Have we become worldly?

Can I honestly say, that when I look at myself or at my Church, locally or universally, that I recognise followers of Jesus, the Body of Christ, or the Kingdom of Heaven?

‘I came to bring fire to the earth, and how I wish it were already kindled!’ [Lk12:49]

Where is this fire?!

I don’t see it in my life. And I rarely hear it in homilies. And I hardly see it in the Church. I start to wonder if we’ve forgotten Jesus.

There are saints amongst us, though. There are holy bishops and priests and religious and lay people, living the gospel. There are orders, and movements and organisations and just people. There are many people out there who sacrifice themselves with Jesus, living the reckless, radical love of the Father.

I just wish it were the rule. I wish that I heard this fire in every homily, and saw it in every Church activity. I wish that we were obviously so much more than a club, or an NGO. I wish that this fire was burning in all my flesh, down to the marrow.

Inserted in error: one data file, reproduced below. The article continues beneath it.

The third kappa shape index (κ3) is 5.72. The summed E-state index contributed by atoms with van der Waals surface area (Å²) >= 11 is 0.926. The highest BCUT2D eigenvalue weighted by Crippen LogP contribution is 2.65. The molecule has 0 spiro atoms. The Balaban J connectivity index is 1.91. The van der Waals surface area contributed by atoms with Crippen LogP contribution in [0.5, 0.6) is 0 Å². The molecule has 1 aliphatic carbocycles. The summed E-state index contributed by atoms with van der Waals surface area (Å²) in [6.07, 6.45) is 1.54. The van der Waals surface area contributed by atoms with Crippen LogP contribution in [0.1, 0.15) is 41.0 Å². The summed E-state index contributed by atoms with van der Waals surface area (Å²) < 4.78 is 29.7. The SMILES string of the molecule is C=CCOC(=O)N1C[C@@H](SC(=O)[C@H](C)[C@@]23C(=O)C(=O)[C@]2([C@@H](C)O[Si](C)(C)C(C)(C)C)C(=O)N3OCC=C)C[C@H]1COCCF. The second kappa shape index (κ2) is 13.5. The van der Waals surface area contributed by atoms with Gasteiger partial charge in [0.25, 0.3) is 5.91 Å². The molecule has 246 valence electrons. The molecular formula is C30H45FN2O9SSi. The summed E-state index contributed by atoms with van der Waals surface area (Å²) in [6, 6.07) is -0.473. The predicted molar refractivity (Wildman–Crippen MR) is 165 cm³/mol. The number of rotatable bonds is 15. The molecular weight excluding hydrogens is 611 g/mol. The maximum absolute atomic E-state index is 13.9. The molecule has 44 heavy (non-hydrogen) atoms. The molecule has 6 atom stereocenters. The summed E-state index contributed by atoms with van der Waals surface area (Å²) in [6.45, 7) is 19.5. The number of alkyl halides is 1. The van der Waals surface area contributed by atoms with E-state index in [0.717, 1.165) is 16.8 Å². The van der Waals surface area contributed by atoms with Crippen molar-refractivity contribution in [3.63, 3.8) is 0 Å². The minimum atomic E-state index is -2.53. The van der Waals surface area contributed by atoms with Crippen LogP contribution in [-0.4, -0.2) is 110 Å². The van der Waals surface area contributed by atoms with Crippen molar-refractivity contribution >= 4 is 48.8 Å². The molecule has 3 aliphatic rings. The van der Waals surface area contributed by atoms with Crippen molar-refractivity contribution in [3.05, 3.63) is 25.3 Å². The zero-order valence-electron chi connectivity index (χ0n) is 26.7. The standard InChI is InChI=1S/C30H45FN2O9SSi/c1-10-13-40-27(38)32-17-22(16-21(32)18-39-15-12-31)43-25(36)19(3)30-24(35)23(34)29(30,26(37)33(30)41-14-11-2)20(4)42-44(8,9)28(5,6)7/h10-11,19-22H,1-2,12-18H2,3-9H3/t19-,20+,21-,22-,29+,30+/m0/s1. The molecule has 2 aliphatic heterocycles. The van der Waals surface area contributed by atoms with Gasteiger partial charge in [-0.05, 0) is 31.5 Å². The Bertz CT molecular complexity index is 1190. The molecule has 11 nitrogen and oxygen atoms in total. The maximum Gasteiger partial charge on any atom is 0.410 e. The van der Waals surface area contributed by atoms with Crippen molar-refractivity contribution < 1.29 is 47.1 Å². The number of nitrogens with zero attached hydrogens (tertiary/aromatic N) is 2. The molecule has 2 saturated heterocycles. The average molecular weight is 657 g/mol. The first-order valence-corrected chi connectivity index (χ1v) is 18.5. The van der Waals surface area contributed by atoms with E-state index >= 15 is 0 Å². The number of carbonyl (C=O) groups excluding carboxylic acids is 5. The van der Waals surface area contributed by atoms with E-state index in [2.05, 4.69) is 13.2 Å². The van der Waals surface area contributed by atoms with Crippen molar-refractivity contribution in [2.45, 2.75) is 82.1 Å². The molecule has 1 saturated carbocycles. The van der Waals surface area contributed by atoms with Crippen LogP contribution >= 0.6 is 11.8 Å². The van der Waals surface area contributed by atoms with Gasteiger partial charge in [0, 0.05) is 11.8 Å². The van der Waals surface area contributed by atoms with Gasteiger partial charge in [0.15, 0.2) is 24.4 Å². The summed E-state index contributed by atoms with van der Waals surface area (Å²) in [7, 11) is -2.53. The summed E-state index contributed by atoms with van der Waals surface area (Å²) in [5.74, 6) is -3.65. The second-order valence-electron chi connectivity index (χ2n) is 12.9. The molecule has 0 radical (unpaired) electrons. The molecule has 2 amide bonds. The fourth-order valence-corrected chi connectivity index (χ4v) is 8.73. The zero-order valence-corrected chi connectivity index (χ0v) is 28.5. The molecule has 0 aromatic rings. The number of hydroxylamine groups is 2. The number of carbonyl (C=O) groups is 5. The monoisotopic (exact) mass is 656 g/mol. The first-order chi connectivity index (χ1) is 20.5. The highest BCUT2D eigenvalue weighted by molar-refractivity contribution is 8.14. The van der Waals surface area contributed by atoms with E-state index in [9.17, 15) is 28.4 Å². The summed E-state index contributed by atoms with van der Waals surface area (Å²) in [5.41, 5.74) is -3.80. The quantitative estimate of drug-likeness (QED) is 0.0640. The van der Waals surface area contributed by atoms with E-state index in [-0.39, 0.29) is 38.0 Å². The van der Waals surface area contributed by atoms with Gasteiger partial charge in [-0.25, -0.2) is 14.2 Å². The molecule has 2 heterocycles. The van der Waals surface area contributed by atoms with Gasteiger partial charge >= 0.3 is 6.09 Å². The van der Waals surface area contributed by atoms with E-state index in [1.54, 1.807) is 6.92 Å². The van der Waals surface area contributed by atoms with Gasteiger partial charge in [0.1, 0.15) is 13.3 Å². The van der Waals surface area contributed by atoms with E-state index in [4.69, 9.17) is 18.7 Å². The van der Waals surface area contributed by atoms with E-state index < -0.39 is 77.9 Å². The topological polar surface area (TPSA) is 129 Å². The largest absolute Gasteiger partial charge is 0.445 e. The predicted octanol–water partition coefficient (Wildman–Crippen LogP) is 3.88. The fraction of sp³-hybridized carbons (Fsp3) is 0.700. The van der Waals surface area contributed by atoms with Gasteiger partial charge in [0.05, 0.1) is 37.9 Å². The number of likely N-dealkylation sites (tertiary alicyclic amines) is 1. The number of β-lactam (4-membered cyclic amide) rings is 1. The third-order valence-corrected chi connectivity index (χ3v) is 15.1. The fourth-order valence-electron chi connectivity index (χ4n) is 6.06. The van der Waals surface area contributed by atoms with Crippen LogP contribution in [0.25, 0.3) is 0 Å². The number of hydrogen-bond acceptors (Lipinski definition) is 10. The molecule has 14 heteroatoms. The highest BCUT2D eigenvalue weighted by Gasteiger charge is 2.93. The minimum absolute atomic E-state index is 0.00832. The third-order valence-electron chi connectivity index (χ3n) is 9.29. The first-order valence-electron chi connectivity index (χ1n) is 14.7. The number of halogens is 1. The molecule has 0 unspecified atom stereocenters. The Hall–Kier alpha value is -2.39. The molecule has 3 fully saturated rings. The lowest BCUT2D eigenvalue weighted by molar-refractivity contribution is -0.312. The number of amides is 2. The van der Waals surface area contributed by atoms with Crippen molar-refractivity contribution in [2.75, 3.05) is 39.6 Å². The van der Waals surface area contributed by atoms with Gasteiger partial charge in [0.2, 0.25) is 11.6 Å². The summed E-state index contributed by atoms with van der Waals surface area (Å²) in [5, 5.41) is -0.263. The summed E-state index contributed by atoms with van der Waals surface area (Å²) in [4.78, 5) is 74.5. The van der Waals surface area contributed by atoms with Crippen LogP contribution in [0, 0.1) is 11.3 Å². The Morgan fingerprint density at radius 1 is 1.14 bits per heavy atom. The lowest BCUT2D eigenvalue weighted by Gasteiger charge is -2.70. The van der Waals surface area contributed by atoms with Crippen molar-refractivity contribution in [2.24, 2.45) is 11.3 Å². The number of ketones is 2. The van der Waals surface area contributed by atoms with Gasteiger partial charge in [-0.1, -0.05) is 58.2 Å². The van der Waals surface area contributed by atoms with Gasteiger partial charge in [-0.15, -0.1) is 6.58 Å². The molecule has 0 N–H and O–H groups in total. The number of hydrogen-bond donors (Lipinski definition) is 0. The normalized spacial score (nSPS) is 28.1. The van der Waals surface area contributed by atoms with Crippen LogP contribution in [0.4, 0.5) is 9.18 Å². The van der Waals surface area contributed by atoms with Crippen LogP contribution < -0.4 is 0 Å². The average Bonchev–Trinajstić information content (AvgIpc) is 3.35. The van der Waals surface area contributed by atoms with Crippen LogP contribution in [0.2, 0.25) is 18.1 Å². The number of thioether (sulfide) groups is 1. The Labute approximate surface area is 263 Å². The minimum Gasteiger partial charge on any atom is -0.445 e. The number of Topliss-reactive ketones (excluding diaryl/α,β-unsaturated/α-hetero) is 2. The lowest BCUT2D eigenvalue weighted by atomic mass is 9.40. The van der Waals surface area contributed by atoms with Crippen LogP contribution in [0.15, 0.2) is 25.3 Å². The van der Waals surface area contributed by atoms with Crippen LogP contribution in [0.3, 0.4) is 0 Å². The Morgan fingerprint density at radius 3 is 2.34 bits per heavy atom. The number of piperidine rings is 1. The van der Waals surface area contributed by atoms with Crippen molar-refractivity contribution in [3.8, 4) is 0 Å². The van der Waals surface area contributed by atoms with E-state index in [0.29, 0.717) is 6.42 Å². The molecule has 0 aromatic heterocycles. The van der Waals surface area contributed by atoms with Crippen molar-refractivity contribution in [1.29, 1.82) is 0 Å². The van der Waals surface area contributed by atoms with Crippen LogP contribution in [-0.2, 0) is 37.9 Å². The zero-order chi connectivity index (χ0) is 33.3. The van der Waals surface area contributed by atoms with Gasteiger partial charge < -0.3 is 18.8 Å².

But I’ve read, that all that’s needed to become a saint, is to will it. God wills it already; we just need to cooperate, accept His grace, obey His gospel.

And the truth is, there’s no real life apart from Jesus’ life. It’s a choice between life and — far worse than death– not-life. I could perhaps call it half-life, but I think not-life better captures the emptiness I’m thinking of. Or being, “lukewarm”. 

I hope I’m not alone in feeling this way. Please pray with me, that we will together be set on Jesus-fire.


  1. Hey Ignatius,

    No you are not alone. I have felt this way for a long time now. I really have trouble in Mass sometimes, as I just cannot for the life of me follow the Priest’s homilies. My mind goes all over the place.

    So what I did and it helped a lot was make Mass about Jesus instead of me and those around me. To sit there in thanksgiving that I am in His presence and will become united with Him in my soul. That has helped me a whole lot.